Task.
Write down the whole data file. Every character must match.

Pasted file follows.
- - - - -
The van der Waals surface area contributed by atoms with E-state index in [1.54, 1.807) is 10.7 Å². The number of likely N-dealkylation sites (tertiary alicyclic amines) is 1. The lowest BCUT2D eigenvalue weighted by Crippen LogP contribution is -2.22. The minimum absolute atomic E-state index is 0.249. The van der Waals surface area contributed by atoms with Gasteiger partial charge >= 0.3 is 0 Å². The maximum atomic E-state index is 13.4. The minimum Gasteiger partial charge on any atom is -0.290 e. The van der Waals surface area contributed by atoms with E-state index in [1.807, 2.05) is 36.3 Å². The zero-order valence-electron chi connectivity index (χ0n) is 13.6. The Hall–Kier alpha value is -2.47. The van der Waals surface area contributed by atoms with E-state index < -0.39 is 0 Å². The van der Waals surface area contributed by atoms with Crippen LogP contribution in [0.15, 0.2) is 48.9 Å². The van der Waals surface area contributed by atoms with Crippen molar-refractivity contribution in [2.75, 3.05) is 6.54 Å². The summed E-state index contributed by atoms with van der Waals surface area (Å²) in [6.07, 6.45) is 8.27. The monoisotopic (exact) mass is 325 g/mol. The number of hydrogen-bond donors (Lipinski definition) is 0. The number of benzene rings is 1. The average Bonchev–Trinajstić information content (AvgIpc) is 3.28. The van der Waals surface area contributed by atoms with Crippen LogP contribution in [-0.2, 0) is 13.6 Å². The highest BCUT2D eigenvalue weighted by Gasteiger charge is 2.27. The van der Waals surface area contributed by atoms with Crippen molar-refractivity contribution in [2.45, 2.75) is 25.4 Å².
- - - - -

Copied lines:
The van der Waals surface area contributed by atoms with E-state index in [1.54, 1.807) is 10.7 Å². The number of likely N-dealkylation sites (tertiary alicyclic amines) is 1. The lowest BCUT2D eigenvalue weighted by Crippen LogP contribution is -2.22. The minimum absolute atomic E-state index is 0.249. The van der Waals surface area contributed by atoms with Gasteiger partial charge >= 0.3 is 0 Å². The maximum atomic E-state index is 13.4. The minimum Gasteiger partial charge on any atom is -0.290 e. The van der Waals surface area contributed by atoms with E-state index in [1.807, 2.05) is 36.3 Å². The zero-order valence-electron chi connectivity index (χ0n) is 13.6. The Hall–Kier alpha value is -2.47. The van der Waals surface area contributed by atoms with E-state index < -0.39 is 0 Å². The van der Waals surface area contributed by atoms with Crippen LogP contribution in [0.15, 0.2) is 48.9 Å². The van der Waals surface area contributed by atoms with Crippen molar-refractivity contribution in [2.75, 3.05) is 6.54 Å². The summed E-state index contributed by atoms with van der Waals surface area (Å²) in [6.07, 6.45) is 8.27. The monoisotopic (exact) mass is 325 g/mol. The number of hydrogen-bond donors (Lipinski definition) is 0. The number of benzene rings is 1. The average Bonchev–Trinajstić information content (AvgIpc) is 3.28. The van der Waals surface area contributed by atoms with Crippen LogP contribution in [-0.2, 0) is 13.6 Å². The highest BCUT2D eigenvalue weighted by Gasteiger charge is 2.27. The van der Waals surface area contributed by atoms with Crippen molar-refractivity contribution in [2.45, 2.75) is 25.4 Å².